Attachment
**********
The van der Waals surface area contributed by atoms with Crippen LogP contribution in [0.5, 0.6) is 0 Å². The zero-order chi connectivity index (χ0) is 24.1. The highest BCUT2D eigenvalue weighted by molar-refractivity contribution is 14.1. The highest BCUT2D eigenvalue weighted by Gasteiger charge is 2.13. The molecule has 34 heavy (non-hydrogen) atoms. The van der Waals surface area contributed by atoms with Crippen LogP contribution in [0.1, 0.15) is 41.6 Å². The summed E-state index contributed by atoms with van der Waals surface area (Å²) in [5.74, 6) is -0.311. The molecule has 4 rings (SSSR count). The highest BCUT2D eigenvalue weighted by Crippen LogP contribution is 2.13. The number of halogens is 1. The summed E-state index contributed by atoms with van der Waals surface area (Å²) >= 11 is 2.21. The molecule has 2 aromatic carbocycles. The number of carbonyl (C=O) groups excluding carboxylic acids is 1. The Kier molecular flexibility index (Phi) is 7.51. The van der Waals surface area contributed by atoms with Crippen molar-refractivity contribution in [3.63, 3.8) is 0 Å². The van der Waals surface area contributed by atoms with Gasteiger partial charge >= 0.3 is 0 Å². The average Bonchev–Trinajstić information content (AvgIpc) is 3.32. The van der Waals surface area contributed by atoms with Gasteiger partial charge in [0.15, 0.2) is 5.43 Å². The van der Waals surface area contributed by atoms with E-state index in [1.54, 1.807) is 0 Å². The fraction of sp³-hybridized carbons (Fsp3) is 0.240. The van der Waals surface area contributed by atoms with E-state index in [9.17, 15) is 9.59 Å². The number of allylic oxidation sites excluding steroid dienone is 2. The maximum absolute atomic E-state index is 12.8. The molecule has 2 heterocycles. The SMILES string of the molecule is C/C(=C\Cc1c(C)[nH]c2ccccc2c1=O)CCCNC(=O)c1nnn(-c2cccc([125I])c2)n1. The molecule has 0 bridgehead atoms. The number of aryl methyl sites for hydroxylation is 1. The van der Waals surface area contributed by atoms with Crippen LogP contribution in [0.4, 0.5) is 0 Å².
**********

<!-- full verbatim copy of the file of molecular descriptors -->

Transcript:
The van der Waals surface area contributed by atoms with Crippen LogP contribution in [0.5, 0.6) is 0 Å². The zero-order chi connectivity index (χ0) is 24.1. The highest BCUT2D eigenvalue weighted by molar-refractivity contribution is 14.1. The highest BCUT2D eigenvalue weighted by Gasteiger charge is 2.13. The molecule has 34 heavy (non-hydrogen) atoms. The van der Waals surface area contributed by atoms with Crippen LogP contribution in [0.1, 0.15) is 41.6 Å². The summed E-state index contributed by atoms with van der Waals surface area (Å²) in [5.74, 6) is -0.311. The molecule has 4 rings (SSSR count). The highest BCUT2D eigenvalue weighted by Crippen LogP contribution is 2.13. The number of halogens is 1. The summed E-state index contributed by atoms with van der Waals surface area (Å²) >= 11 is 2.21. The molecule has 2 aromatic carbocycles. The number of carbonyl (C=O) groups excluding carboxylic acids is 1. The Kier molecular flexibility index (Phi) is 7.51. The van der Waals surface area contributed by atoms with Crippen molar-refractivity contribution in [3.63, 3.8) is 0 Å². The van der Waals surface area contributed by atoms with Gasteiger partial charge >= 0.3 is 0 Å². The average Bonchev–Trinajstić information content (AvgIpc) is 3.32. The van der Waals surface area contributed by atoms with Gasteiger partial charge in [0.15, 0.2) is 5.43 Å². The van der Waals surface area contributed by atoms with E-state index in [1.54, 1.807) is 0 Å². The fraction of sp³-hybridized carbons (Fsp3) is 0.240. The van der Waals surface area contributed by atoms with E-state index in [9.17, 15) is 9.59 Å². The number of allylic oxidation sites excluding steroid dienone is 2. The maximum absolute atomic E-state index is 12.8. The molecule has 2 heterocycles. The SMILES string of the molecule is C/C(=C\Cc1c(C)[nH]c2ccccc2c1=O)CCCNC(=O)c1nnn(-c2cccc([125I])c2)n1. The molecule has 0 bridgehead atoms. The number of aryl methyl sites for hydroxylation is 1. The van der Waals surface area contributed by atoms with Crippen LogP contribution in [0.4, 0.5) is 0 Å².